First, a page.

1 teaspoon vanilla extract

For chocolate covered peanuts
4 ounces bittersweet chocolate
1 cup roasted, salted peanuts

For fudge ripple
1/2 cup granulated sugar
1/3 cup light corn syrup
1/2 cup water
6 tablespoons unsweetened Dutch-process cocoa powder
1/2 teaspoon vanilla extract

For the ice cream, pour 1 cup heavy cream into a large bowl and set aside. Whisk the egg yolks in a small bowl.

Combine the milk, sugar, salt and remaining heavy cream in a medium saucepan over medium heat. Simmer until the sugar dissolves. Slowly whisk half the milk mixture into the yolks and then pour it back into the saucepan. Stir continuously until the mixture thickens enough to coat the back of a wooden spoon. Pour through a fine mesh strainer into the bowl with the heavy cream and stir in the vanilla.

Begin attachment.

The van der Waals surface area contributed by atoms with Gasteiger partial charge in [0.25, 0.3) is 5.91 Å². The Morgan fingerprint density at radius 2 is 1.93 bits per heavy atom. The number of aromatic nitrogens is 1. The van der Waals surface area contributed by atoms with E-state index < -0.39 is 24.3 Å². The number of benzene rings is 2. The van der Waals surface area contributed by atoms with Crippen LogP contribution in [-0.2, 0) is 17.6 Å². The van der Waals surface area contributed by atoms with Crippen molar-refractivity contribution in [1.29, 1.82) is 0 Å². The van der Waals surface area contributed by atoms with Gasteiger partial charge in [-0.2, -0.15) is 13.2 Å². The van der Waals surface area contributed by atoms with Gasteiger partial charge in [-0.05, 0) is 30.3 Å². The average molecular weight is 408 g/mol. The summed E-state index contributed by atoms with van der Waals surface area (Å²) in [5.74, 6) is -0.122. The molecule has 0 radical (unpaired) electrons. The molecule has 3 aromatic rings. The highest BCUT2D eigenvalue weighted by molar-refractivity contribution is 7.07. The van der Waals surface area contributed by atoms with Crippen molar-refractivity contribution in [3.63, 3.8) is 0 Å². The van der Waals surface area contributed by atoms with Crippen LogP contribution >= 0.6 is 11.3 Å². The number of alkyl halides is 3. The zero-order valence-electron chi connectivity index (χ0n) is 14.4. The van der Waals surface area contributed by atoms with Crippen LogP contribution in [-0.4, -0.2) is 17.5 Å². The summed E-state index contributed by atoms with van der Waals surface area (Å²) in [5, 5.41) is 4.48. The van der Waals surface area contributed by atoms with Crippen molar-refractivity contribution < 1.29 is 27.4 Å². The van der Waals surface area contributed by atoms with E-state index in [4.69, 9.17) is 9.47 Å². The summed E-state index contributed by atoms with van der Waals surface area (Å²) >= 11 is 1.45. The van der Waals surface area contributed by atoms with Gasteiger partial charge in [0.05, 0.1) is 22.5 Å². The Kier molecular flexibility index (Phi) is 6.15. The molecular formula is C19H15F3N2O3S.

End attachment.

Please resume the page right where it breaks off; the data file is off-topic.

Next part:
For the peanuts, melt the chocolate in a small saucepan over very low heat. Stir in the peanuts coating them in chocolate. Spread out the peanuts on a parchment-lined plate. Chill in the refrigerator until the chocolate hardens and then roughly chop.

For the fudge ripple, combine the sugar, corn syrup, water and cocoa powder in a medium saucepan. Whisk the mixture constantly until it just starts to simmer. Continue whisking for 1 minute before removing from the heat. Stir in the vanilla extract and cool to room temperature. Chill completely in the refrigerator.

Churn the ice cream mixture in an ice cream maker following the manufacturer’s instructions. Stir in the chocolate covered peanuts. In a quart-sized container, layer the fudge ripple and the ice cream in alternating layers, starting with the fudge. Freeze until firm.

Pretzel Shortbread Cookies

Pretzel Shortbread Cookies